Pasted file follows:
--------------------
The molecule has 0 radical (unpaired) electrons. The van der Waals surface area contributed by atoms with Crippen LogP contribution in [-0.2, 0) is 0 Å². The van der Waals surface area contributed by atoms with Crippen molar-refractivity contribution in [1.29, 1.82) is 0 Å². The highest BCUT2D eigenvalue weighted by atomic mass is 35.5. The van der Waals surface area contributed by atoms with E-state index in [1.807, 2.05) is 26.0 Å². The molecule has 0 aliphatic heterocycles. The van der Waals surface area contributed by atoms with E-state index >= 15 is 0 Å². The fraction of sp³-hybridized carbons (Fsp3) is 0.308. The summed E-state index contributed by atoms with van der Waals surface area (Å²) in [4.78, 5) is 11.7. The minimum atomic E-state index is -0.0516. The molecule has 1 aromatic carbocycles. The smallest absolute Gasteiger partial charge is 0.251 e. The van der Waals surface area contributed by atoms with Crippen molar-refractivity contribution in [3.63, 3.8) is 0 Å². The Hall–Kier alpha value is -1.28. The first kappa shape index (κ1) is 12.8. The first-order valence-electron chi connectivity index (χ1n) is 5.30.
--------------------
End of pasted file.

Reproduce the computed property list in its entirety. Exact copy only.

The molecule has 0 radical (unpaired) electrons. The van der Waals surface area contributed by atoms with Crippen LogP contribution in [-0.2, 0) is 0 Å². The van der Waals surface area contributed by atoms with Crippen molar-refractivity contribution in [1.29, 1.82) is 0 Å². The highest BCUT2D eigenvalue weighted by atomic mass is 35.5. The van der Waals surface area contributed by atoms with E-state index in [1.807, 2.05) is 26.0 Å². The molecule has 0 aliphatic heterocycles. The van der Waals surface area contributed by atoms with E-state index >= 15 is 0 Å². The fraction of sp³-hybridized carbons (Fsp3) is 0.308. The summed E-state index contributed by atoms with van der Waals surface area (Å²) in [4.78, 5) is 11.7. The minimum atomic E-state index is -0.0516. The molecule has 1 aromatic carbocycles. The smallest absolute Gasteiger partial charge is 0.251 e. The van der Waals surface area contributed by atoms with Crippen molar-refractivity contribution in [3.63, 3.8) is 0 Å². The Hall–Kier alpha value is -1.28. The first kappa shape index (κ1) is 12.8. The first-order valence-electron chi connectivity index (χ1n) is 5.30.